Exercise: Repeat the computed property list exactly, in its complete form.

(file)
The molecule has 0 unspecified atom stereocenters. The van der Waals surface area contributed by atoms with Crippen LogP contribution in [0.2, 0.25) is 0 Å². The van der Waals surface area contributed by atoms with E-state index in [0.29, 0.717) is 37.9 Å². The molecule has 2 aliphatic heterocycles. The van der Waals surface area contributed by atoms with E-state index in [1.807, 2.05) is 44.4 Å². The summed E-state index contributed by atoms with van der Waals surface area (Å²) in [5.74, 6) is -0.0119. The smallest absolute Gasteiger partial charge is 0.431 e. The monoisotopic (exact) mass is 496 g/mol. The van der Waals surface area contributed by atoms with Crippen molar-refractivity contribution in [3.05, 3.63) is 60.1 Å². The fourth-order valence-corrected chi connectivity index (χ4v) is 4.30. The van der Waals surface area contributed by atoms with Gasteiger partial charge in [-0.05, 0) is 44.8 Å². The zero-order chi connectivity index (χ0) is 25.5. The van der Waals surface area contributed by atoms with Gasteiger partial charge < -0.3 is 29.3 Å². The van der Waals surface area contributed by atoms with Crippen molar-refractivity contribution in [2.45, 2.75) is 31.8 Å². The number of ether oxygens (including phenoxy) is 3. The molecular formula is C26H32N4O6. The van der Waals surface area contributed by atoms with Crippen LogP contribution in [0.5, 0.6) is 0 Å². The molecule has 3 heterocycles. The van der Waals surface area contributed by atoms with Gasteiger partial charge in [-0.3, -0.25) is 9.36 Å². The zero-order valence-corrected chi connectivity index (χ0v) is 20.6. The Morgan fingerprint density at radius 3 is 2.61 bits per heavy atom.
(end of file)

The molecule has 0 unspecified atom stereocenters. The van der Waals surface area contributed by atoms with Crippen LogP contribution in [0.2, 0.25) is 0 Å². The van der Waals surface area contributed by atoms with E-state index in [0.29, 0.717) is 37.9 Å². The molecule has 2 aliphatic heterocycles. The van der Waals surface area contributed by atoms with E-state index in [1.807, 2.05) is 44.4 Å². The summed E-state index contributed by atoms with van der Waals surface area (Å²) in [5.74, 6) is -0.0119. The smallest absolute Gasteiger partial charge is 0.431 e. The monoisotopic (exact) mass is 496 g/mol. The van der Waals surface area contributed by atoms with Crippen molar-refractivity contribution in [3.05, 3.63) is 60.1 Å². The fourth-order valence-corrected chi connectivity index (χ4v) is 4.30. The van der Waals surface area contributed by atoms with Gasteiger partial charge in [-0.05, 0) is 44.8 Å². The zero-order chi connectivity index (χ0) is 25.5. The van der Waals surface area contributed by atoms with Gasteiger partial charge < -0.3 is 29.3 Å². The van der Waals surface area contributed by atoms with Crippen molar-refractivity contribution in [2.45, 2.75) is 31.8 Å². The number of ether oxygens (including phenoxy) is 3. The molecular formula is C26H32N4O6. The van der Waals surface area contributed by atoms with Crippen LogP contribution in [0.5, 0.6) is 0 Å². The molecule has 3 heterocycles. The van der Waals surface area contributed by atoms with Gasteiger partial charge in [-0.3, -0.25) is 9.36 Å². The zero-order valence-corrected chi connectivity index (χ0v) is 20.6. The Morgan fingerprint density at radius 3 is 2.61 bits per heavy atom.